After The Google

I recently heard from two friends – one a technical facilitator and one directing a project team – both of whom expressed concerns about a “Google” mentality to work tasks.   In essence, looking-up without following-up.  My facilitator friend had even researched the matter at a neuro-psychological level – searching and analytical modes of thought exercise distinct neural pathways.

Understanding the concern, no one is going back – whether we’ve only grown up with Google or whether we remember what is was like when there was no Google, we’re Googling.   I ran a quick check of my own Google usage, and routine searches alone – define a word, spell a word (I know I’m erratic), estimate a drive time, look up code syntax – easily save me an hour or two a day.

A little differently than my friends, I don’t see search and creativity in competition, but I agree they aren’t the same thing.  After all, when we ask Google and get a result, it means that someone else already knows the answer.  So what makes our contributions valuable, unique, or creative is the part after the Google.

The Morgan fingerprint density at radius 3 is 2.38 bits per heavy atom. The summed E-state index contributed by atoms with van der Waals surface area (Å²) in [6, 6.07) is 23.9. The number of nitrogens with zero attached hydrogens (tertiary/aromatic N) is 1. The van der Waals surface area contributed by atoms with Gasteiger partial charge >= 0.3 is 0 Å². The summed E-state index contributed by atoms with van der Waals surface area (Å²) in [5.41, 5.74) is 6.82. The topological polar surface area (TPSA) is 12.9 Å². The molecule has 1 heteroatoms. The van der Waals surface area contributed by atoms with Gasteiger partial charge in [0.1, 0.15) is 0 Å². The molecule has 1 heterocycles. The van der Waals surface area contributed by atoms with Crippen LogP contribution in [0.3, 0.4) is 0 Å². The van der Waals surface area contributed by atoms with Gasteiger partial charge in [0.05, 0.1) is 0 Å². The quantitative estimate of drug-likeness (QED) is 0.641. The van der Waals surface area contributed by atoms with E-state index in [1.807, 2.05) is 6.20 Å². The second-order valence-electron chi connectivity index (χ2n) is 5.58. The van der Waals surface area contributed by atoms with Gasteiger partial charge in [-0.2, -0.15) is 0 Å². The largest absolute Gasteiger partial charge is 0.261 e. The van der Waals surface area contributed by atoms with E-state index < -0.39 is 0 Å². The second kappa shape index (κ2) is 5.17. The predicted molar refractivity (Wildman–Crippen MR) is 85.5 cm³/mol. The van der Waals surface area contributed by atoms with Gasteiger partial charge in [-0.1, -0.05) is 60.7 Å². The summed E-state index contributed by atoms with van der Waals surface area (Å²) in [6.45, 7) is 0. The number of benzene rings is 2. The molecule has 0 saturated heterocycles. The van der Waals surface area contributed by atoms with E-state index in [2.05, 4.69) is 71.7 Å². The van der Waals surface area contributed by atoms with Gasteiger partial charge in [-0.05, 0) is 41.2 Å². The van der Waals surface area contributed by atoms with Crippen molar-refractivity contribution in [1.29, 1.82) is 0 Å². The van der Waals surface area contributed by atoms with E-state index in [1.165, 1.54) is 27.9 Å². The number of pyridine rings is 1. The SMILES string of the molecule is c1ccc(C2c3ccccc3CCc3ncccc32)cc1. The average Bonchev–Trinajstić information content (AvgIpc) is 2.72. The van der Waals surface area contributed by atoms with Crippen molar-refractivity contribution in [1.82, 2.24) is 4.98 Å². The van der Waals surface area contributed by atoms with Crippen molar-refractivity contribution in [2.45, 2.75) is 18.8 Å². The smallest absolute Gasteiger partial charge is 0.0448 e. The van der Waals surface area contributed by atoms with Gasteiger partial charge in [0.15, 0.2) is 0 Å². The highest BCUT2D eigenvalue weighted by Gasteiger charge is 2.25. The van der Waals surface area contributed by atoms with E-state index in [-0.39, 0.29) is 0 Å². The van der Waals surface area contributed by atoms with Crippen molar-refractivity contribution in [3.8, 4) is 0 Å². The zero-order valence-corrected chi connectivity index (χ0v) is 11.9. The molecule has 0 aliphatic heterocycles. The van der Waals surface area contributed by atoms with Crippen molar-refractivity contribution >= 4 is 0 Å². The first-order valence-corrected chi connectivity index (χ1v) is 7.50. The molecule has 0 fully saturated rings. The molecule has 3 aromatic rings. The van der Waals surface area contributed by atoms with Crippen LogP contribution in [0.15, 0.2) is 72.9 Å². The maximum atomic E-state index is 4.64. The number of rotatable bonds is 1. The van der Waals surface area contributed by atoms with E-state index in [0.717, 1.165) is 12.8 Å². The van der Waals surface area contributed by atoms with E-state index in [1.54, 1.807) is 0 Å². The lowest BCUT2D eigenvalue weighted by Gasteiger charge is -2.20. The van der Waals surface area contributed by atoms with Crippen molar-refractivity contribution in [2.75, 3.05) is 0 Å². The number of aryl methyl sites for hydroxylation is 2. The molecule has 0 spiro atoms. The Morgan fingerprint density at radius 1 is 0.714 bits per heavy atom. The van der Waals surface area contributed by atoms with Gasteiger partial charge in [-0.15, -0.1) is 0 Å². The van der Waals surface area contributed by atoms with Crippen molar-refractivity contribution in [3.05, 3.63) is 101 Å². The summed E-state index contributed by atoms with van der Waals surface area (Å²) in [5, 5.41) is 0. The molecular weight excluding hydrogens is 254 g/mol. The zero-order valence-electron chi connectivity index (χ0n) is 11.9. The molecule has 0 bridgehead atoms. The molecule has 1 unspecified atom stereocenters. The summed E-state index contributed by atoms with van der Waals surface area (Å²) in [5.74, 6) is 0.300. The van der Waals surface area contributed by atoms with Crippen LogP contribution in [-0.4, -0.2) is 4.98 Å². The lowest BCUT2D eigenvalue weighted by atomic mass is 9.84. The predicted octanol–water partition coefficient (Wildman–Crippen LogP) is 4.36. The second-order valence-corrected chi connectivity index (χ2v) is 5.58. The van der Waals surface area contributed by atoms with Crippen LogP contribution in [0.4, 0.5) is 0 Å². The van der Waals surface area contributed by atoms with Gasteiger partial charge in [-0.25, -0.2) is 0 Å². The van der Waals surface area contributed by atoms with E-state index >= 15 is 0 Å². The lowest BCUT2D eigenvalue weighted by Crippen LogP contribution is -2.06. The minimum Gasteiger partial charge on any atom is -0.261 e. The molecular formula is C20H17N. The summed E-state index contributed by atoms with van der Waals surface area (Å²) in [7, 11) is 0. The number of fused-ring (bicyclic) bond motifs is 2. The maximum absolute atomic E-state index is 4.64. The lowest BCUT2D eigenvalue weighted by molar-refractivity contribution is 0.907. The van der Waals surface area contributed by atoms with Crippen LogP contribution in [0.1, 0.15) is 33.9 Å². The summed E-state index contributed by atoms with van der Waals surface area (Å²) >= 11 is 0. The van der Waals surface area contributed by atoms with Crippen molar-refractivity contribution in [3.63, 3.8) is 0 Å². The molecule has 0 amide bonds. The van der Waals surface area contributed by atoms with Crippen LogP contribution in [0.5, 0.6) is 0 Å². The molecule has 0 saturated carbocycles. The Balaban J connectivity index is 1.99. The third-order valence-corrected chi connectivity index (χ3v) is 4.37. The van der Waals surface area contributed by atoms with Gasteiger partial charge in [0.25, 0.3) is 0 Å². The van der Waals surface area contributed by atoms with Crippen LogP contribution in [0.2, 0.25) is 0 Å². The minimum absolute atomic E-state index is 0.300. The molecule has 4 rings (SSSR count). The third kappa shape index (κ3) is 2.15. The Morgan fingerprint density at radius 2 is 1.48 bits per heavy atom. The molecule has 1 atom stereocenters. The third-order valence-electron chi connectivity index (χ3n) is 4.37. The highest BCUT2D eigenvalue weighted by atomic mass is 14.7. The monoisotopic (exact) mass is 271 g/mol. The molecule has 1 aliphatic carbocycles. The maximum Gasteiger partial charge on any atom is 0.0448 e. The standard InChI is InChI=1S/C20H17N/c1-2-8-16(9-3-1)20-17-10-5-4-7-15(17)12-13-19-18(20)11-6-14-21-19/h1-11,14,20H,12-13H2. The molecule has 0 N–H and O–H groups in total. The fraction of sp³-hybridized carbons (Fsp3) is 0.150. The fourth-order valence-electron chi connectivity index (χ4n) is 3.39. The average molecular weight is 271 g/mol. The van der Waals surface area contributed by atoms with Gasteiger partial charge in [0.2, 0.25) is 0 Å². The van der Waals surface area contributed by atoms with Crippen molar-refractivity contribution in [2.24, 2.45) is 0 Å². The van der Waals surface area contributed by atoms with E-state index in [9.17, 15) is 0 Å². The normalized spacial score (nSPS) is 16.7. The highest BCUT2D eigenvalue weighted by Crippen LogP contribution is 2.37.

2 thoughts on “After The Google

  1. On the one hand I worry that the aproach of “search for it then use it and quote it” leads to false or faulty answers, and in the world of alt-facts that does sound an alarm bell for me.

    On the other hand if you step back from being focused on the specific details and look at the bigger picture, does’t a snippet of code found from a search (for example) which is not terribly elegant but solves a detail of a larger task, free up resources to be more creative on the larger challenge instead focusing on the minutiae?


  2. In the technical arena; in contrast to the arena of opinion, searching simply utilizes the accumulated knowledge of our predecessors – even if such predecessors only discovered that knowledge a few hours earlier. Of course, your own training and knowledge are invaluable in then discerning whether to place your trust in what you find.


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